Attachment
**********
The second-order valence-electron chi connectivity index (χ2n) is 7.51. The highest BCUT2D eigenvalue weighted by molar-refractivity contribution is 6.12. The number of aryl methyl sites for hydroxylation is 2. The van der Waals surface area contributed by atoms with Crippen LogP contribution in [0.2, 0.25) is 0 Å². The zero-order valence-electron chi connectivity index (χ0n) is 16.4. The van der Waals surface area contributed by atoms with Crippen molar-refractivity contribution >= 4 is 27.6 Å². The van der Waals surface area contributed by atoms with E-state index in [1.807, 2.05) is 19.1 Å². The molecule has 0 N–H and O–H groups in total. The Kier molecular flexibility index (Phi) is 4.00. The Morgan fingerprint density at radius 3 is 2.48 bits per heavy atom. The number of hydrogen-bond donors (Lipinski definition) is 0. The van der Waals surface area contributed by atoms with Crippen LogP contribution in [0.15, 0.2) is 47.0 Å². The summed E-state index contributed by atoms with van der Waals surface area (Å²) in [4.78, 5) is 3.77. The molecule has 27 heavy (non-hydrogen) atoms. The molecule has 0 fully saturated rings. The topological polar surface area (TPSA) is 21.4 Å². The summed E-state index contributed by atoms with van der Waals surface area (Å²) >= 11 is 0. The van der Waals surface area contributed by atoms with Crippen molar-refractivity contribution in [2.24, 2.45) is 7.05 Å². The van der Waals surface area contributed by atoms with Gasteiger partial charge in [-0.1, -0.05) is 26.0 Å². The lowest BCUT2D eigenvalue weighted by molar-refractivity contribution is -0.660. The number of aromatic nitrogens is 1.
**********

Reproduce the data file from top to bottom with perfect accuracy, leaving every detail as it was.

The second-order valence-electron chi connectivity index (χ2n) is 7.51. The highest BCUT2D eigenvalue weighted by molar-refractivity contribution is 6.12. The number of aryl methyl sites for hydroxylation is 2. The van der Waals surface area contributed by atoms with Crippen LogP contribution in [0.2, 0.25) is 0 Å². The zero-order valence-electron chi connectivity index (χ0n) is 16.4. The van der Waals surface area contributed by atoms with Crippen molar-refractivity contribution >= 4 is 27.6 Å². The van der Waals surface area contributed by atoms with E-state index in [1.807, 2.05) is 19.1 Å². The molecule has 0 N–H and O–H groups in total. The Kier molecular flexibility index (Phi) is 4.00. The Morgan fingerprint density at radius 3 is 2.48 bits per heavy atom. The number of hydrogen-bond donors (Lipinski definition) is 0. The van der Waals surface area contributed by atoms with Crippen LogP contribution in [0.15, 0.2) is 47.0 Å². The summed E-state index contributed by atoms with van der Waals surface area (Å²) in [4.78, 5) is 3.77. The molecule has 27 heavy (non-hydrogen) atoms. The molecule has 0 fully saturated rings. The topological polar surface area (TPSA) is 21.4 Å². The summed E-state index contributed by atoms with van der Waals surface area (Å²) >= 11 is 0. The van der Waals surface area contributed by atoms with Crippen molar-refractivity contribution in [2.24, 2.45) is 7.05 Å². The van der Waals surface area contributed by atoms with Gasteiger partial charge in [-0.1, -0.05) is 26.0 Å². The lowest BCUT2D eigenvalue weighted by molar-refractivity contribution is -0.660. The number of aromatic nitrogens is 1.